I'm normally wary of these types of programs, considering the bias of the liberal media. Yet the film is so well done -- and the documentary's main protagonists, especially Seattle grandmother and writer Bev Harris, are so compelling -- that I'm convinced that the problems of e-voting raise fundamental questions about the integrity of the American democracy. This should not be a liberal or conservative issue. No party or candidate can govern with full effectiveness if the very legitimacy of their administration is threatened by claims of voting irregularities.
Friday's Los Angeles Times had an article on the implications of e-voting for this year's elections:
After the 2000 presidential election in Florida exposed the dangers of relying on punch-card ballots and other vintage voting systems, the federal government spent more than $3 billion to help state and local authorities overhaul the way Americans record their votes. When the polls open for Tuesday's midterm election, 90% will be equipped with new high-tech systems.Thursday's Wall Street Journal also addressed the issue in their piece, "Can Electronic Voting Be Trusted?" Also, Lou Dobbs has been running a CNN series on "Democracy at Risk," which overlaps closely with the main points of HBO's documentary.
But instead of bringing the accuracy, efficiency and reliability of the corner ATM, the wholesale makeover of the nation's voting system has brought a new set of concerns: the possibilities of software bugs, freeze-ups, vulnerability to hackers and new forms of human error that could bring their own chaos and controversy.
In Maryland, for instance, doubts about the state's touch-screen system are so serious that Republican Gov. Robert L. Ehrlich Jr. has urged voters to cast absentee ballots instead of going to neighborhood precincts. And in Pennsylvania, one-third of voters believe it would be easy to rig touch-screen machines to change election results, a recent university-sponsored poll found.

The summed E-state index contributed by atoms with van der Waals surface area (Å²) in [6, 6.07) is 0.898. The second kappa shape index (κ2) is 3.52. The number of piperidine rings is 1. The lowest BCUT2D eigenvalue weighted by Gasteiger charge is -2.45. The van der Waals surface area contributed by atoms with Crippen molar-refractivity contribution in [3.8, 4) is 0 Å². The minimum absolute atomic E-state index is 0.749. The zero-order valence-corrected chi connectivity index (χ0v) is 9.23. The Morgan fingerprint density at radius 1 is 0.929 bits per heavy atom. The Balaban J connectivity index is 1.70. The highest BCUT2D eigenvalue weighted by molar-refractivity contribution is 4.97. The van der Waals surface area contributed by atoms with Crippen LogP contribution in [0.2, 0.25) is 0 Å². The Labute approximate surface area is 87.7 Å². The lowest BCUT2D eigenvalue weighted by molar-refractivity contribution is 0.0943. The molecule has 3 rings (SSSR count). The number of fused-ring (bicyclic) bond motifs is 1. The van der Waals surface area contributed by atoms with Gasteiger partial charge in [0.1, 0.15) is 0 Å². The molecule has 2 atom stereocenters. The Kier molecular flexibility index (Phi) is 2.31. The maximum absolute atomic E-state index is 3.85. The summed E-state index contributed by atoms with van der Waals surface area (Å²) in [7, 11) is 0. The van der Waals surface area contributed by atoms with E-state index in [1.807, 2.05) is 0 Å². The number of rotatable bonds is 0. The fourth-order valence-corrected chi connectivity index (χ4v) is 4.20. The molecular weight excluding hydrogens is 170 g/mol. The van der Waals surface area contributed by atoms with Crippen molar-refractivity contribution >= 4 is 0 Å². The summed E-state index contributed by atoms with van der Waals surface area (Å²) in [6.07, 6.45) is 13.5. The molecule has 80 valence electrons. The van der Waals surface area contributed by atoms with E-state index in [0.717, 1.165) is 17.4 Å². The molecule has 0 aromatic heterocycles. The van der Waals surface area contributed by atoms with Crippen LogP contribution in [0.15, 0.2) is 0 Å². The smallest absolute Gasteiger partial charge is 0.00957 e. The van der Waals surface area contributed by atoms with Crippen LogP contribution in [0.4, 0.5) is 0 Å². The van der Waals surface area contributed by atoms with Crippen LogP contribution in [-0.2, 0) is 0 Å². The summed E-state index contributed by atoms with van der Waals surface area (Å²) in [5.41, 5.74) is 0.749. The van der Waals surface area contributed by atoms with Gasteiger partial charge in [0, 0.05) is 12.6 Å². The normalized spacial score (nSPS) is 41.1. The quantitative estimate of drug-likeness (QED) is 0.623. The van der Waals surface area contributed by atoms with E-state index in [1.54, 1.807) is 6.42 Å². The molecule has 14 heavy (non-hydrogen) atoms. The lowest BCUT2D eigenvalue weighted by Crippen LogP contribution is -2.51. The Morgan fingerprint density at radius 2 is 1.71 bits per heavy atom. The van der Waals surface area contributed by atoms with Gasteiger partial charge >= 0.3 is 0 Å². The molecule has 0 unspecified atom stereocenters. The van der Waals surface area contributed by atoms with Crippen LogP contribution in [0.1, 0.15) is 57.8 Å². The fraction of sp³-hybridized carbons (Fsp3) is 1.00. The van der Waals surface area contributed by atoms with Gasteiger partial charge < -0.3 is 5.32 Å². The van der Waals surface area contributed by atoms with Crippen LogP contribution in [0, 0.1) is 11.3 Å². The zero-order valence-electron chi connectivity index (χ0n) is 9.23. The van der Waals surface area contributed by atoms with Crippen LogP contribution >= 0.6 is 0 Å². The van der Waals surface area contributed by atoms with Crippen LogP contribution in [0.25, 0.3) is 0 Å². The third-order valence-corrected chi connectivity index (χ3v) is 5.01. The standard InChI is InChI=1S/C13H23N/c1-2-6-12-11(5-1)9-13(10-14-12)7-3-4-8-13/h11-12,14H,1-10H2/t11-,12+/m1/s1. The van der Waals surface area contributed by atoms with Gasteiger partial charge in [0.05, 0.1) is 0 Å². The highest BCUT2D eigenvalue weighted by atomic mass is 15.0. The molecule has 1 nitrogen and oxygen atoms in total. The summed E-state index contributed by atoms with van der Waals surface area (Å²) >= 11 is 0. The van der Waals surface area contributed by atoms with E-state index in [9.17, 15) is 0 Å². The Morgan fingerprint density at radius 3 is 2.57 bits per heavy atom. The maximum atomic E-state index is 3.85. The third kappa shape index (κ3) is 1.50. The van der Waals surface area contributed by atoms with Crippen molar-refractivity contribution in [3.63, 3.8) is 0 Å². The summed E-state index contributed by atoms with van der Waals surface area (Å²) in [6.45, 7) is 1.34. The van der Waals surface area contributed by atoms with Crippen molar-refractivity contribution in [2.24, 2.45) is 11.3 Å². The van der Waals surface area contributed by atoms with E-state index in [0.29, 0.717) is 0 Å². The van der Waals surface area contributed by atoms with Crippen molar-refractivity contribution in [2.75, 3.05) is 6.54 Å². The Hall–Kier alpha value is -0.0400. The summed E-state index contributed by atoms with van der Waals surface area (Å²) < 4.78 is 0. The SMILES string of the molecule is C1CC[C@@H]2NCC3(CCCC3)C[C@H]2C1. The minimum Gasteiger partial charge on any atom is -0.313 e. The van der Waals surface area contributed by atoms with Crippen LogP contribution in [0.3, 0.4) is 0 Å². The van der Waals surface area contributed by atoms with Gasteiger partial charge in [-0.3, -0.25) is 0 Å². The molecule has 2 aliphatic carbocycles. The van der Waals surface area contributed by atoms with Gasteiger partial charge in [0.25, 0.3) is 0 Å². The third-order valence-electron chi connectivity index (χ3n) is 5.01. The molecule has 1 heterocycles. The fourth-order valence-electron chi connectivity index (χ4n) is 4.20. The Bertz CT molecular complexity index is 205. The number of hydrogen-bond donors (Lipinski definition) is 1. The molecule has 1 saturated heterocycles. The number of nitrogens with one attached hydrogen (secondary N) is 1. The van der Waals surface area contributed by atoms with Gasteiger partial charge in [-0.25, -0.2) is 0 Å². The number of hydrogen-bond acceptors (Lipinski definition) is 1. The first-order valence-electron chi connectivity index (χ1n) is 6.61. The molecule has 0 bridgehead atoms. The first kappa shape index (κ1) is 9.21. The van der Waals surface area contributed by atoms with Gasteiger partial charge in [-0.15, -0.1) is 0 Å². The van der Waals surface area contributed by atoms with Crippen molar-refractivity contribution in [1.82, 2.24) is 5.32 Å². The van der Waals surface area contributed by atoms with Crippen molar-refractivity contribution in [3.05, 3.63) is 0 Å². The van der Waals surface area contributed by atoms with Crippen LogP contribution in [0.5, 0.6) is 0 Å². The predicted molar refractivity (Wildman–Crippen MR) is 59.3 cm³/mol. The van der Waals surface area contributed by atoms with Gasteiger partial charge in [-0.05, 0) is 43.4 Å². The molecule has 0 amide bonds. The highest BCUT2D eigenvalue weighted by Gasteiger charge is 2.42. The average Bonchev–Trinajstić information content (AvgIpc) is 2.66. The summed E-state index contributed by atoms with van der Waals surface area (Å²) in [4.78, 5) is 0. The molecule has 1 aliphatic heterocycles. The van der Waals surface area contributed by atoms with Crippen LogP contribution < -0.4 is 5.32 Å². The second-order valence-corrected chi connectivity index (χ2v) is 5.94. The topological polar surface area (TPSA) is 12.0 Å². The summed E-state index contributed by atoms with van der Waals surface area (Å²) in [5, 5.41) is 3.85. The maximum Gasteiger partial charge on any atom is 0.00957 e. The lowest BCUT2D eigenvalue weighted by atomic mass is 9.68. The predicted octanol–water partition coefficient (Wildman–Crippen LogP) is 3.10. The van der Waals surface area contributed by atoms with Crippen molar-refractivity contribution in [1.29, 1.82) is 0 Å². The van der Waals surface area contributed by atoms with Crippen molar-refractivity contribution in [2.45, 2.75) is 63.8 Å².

Both states are battlegrounds in the struggle for control of the Senate.
The six states that are considered most likely to determine which party controls the Senate all have adopted touch-screen voting systems, but they differ widely in the safeguards they require. According to the nonpartisan Election Reform Information Project, four of the states don't insist on what experts consider the most fundamental protection — a paper trail.
Though Missouri and Ohio mandate a paper backup of each vote, Pennsylvania, Tennessee and Virginia do not. New Jersey's decision to require paper backups will not be fully implemented until 2008.Meanwhile, questions have been raised about the reliability of Ohio's paper backup. An audit of a primary election this year in the Cleveland area found that the machine-counted vote total didn't agree with the backup paper ballots. Because of printer jams and other problems, the paper count was significantly lower."
The election system, in its entirety, exhibits shortcomings with extremely serious consequences, especially in the event of a close election," analysts from the Election Science Institute said in their report to Ohio officials.
Though the old voting systems were far from uniform — or free from errors or corruption — the stakes in next week's elections to decide who controls the House and Senate, as well as the statehouses and legislatures, are too high to shrug off the possibility of serious problems.